• Risk management: This element includes identifying and evaluating security risks, along with a complete analysis of its business impact.
  • Employee screening: Security screening of employees (before hiring) can reduce security-related risks and plausible human errors. This can involve employee screening based on their job roles and responsibilities.

As a company founder, how can you effectively build an efficient information security program? Let us discuss this now.

How to Build an Effective Information Security Program?

How can you define an effective InfoSec program that works for your organization? This would be defined based on your overall security goals and the current state of information security.

Here are five steps (or tips) to build your most efficient InfoSec program:

  • Hire a skilled InfoSec team of professionals

For a start, an experienced cybersecurity team must be in place to manage security-related operations like managing assets, identifying threats, and establishing security policies. Make sure your team comprises both senior executives (for overseeing the high-level security program) and implementation experts for implementing the daily operations.

  • Identify and manage risks

The next step is to identify the major risks or threats facing your organizational assets. Further, prioritize them based on their impact on your business objectives. Security vulnerabilities can exist in people, processes, and technologies.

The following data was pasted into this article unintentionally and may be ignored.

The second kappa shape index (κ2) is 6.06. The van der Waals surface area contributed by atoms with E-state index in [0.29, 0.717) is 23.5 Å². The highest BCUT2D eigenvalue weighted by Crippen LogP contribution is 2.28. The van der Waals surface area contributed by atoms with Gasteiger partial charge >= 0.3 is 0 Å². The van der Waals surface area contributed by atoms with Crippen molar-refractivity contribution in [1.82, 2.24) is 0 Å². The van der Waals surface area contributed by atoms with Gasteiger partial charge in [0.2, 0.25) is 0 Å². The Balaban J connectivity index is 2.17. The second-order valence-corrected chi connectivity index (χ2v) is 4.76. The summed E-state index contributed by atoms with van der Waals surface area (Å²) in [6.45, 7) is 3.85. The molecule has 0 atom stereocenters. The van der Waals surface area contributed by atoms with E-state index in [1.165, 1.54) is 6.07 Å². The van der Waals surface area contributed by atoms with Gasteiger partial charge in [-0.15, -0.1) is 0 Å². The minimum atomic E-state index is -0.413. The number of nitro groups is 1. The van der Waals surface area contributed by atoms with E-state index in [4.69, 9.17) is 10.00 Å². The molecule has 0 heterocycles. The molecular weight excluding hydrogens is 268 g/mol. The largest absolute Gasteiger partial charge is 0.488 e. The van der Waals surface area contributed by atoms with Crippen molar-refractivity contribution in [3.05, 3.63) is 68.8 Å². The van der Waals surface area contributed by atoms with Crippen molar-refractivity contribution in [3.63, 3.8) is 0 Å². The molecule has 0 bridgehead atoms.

For risk management, you can choose to:

  • Reduce or eliminate the risk by applying fixes (for example, setting up a firewall)
  • Transfer the risk to a third-party service provider or through insurance
  • Accept the risk if it is not cost-efficient to apply the countermeasure
  • Avoid the risk if its potential impact has dire consequences for your business
  • Have a disaster management and recovery plan

Apart from cyberattacks, organizations do face various security-related incidents like power outages and system crashes. Hence, an effective disaster management and recovery plan must be part of every information security program.

A Disaster Recovery Plan or DRP document is the best strategy for responding to various disasters. Apart from the fast recovery of IT systems, DRP can mitigate and avoid damage to critical operations in the future.

  • Implement the security controls

Applying the security controls on time is necessary to act upon the identified security risks and vulnerabilities. Technical controls can include actions like data encryption, firewalls, malware detection tools, and more. Additionally, implement non-technical controls using security policies for data backups, passwords, user access, and much more.

  • Improve overall security awareness

Total information security is not just the responsibility of your InfoSec team but is a shared responsibility for every technical and non-technical employee. On their part, employees working on business data must be educated on how to minimize risks and follow security policies. To improve security-related knowledge, document your best practices and conduct regular employee training.


In today’s digital age, information security is of prime importance to business enterprises that are more reliant on data. Every company needs a customized information security program to protect its valuable data and keep the hackers at bay.

At Heptagon, we firmly believe that information is a critical asset for any business and all information assets must be safeguarded from all threats. Here is our stated policy regarding information security.

Are you looking for a technology partner on your digital journey? Reach out to us.

Original Source:- LinkedIn